Urban green spaces are very important for human wellbeing and environmental sustainability. The efficiency of managing urban green spaces often depends on communication and integration of information. We performed a social network analysis survey for assessing the communication structure among the staff in
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Urban green spaces are very important for human wellbeing and environmental sustainability. The efficiency of managing urban green spaces often depends on communication and integration of information. We performed a social network analysis survey for assessing the communication structure among the staff in four New Delhi city parks. We were interested in the relationship between three topological properties of the social networks (centre of gravity, MaxS, compactness) and three network-independent attributes of their performance (average satisfaction, visitor’s median expected improvements, number of species identified). The presence of a dynamic leader, improved communication and flow of information down the hierarchical chain and lastly, maximization of interaction and strengthening of relationships of the co-workers are three network properties that emerge as very important for a well-performing park. Through this study, we demonstrate the ability of social network analysis to provide simple, yet powerful, insights that can assist in improving the management of urban green spaces. Full article
(This article belongs to the Special Issue Sustainability in an Urbanizing World: The Role of People)
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Open AccessArticle Ecological Footprint Analysis Based on Changing Food Consumption in a Poorly Developed Area of China
Sustainability 2017, 9(8), 1323; doi:10.3390/su9081323
Received: 14 June 2017 / Revised: 17 July 2017 / Accepted: 24 July 2017 / Published: 22 August 2017
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Abstract
The per capita ecological footprint (EF) is a useful tool to compare consumption with nature's ability to support this consumption. Guyuan is an economically impoverished region in China, where EF provides important insights into whether human consumption can be sustained by the local
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The per capita ecological footprint (EF) is a useful tool to compare consumption with nature's ability to support this consumption. Guyuan is an economically impoverished region in China, where EF provides important insights into whether human consumption can be sustained by the local per capita biological capacity (BC), which represents the environment’s ability to support resource use. We estimated the EF of food consumption using local equivalence and yield factors, and compared EF in 1998 and 2013 with BC, which represented the existing biologically productive area (including cultivated land, grassland, forest, and water bodies) that supports this consumption. Data were collected from household surveys, government statistics, and land use maps. We found that food consumption changed, with decreasing consumption of staple foods and increasing consumption of meat, eggs, milk, edible oils, fruit, and vegetables. Decreased staple food consumption decreased the EF for this food group, but the large increase in meat consumption greatly increased EF from meat production (to more than 41 times the 1998 value). Cultivated land contributed greatly to both EF and BC, and staple foods and vegetables were the main EF components for this land. Overall, EF from food consumption decreased from 1998 to 2013, but local BC remained 188,356 ha below EF (i.e., current consumption is not sustainable based on local resources). The Grain for Green program, which focuses on increasing the BC of forest and grassland by replacing degraded cultivated land with these land use types, decreased the BC of cultivated land, leading to wide spatial variation in both EF and BC. These results will inform policy development by revealing the condition of each region’s use of the locally available production resources. Full article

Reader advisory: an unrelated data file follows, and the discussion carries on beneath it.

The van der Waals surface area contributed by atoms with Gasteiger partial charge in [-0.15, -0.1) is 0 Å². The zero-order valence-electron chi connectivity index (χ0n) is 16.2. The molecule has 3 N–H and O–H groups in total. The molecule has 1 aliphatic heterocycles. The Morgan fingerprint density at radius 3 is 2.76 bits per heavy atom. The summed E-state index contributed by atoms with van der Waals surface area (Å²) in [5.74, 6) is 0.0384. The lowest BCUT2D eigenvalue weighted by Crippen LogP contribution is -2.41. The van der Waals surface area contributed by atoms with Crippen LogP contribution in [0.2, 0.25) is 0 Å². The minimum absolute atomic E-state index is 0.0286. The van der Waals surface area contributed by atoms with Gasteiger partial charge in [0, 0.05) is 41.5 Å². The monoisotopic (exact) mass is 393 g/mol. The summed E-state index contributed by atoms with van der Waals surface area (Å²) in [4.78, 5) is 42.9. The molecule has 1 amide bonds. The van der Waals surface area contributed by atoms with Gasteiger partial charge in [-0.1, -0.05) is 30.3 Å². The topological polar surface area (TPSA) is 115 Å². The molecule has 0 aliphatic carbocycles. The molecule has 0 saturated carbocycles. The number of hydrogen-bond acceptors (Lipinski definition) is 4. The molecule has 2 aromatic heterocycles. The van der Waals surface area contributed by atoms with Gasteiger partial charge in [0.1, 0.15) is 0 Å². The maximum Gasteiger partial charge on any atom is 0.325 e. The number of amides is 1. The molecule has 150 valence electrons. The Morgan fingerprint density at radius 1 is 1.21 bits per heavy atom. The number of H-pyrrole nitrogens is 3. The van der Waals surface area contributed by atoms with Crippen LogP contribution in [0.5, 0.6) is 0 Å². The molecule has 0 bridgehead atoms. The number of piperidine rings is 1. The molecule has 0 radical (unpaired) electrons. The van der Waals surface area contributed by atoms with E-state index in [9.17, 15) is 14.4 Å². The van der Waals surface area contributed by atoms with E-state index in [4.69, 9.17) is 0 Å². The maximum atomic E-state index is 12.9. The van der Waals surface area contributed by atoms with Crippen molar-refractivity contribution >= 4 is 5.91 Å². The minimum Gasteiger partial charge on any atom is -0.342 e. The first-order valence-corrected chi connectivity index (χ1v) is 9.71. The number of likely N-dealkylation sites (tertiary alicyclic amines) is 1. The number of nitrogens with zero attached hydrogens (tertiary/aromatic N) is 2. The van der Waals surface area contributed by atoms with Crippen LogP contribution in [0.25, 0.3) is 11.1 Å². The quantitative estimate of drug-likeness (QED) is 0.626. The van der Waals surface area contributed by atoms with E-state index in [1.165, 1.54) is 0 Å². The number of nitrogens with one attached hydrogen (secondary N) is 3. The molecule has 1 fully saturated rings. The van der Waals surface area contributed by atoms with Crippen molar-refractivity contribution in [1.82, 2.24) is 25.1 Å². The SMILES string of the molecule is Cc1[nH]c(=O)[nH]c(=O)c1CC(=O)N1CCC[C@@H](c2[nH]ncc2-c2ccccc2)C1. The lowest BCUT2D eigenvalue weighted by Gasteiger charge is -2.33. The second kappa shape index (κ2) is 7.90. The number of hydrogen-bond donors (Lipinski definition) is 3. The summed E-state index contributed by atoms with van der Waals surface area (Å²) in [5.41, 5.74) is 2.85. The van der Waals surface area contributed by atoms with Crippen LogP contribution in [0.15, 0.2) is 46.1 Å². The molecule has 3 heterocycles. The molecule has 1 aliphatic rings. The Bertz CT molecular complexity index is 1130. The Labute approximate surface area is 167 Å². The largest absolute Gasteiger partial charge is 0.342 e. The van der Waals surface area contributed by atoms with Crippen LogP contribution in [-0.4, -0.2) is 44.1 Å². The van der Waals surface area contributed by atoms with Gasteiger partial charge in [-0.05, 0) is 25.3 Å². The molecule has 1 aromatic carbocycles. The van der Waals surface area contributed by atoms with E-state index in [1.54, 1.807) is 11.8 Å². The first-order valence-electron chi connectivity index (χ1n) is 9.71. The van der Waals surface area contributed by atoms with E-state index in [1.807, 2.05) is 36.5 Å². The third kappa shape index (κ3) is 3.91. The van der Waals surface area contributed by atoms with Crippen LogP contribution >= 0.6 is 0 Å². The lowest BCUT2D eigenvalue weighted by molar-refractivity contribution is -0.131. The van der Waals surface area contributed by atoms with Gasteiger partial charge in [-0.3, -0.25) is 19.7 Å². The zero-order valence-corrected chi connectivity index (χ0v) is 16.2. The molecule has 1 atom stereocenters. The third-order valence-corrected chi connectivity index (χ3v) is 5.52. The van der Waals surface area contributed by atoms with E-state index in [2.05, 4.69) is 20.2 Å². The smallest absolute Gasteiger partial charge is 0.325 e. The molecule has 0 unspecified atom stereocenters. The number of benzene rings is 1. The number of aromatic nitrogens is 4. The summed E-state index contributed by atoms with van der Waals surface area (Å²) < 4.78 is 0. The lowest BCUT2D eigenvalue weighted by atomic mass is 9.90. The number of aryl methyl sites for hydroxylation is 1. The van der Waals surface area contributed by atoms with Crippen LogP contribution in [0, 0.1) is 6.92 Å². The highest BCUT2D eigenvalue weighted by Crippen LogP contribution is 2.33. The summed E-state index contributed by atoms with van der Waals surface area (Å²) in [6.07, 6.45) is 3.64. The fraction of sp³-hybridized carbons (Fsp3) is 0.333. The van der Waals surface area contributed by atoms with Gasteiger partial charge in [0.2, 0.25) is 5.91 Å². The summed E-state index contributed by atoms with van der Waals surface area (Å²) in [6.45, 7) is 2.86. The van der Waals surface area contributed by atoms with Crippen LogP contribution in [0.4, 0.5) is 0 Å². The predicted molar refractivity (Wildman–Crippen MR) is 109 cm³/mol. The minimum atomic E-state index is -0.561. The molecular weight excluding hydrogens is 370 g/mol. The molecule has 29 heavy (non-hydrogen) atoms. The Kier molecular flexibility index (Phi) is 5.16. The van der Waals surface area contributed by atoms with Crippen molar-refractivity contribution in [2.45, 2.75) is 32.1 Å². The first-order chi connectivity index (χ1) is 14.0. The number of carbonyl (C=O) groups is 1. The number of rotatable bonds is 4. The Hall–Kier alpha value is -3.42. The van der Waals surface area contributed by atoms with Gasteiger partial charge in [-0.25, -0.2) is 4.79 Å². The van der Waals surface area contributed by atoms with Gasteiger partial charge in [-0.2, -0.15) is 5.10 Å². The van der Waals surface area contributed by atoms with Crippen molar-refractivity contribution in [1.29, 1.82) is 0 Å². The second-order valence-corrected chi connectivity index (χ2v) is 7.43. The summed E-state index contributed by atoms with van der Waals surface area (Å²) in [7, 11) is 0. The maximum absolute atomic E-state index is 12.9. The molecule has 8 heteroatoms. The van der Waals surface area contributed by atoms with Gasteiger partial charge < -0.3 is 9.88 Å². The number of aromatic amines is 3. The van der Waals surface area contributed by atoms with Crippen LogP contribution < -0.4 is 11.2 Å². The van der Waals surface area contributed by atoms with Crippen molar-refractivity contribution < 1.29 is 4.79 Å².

(This article belongs to the Special Issue Sustainability in an Urbanizing World: The Role of People)
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Open AccessArticle Correlations between Socioeconomic Drivers and Indicators of Urban Expansion: Evidence from the Heavily Urbanised Shanghai Metropolitan Area, China
Sustainability 2017, 9(7), 1199; doi:10.3390/su9071199
Received: 10 May 2017 / Revised: 1 July 2017 / Accepted: 3 July 2017 / Published: 7 July 2017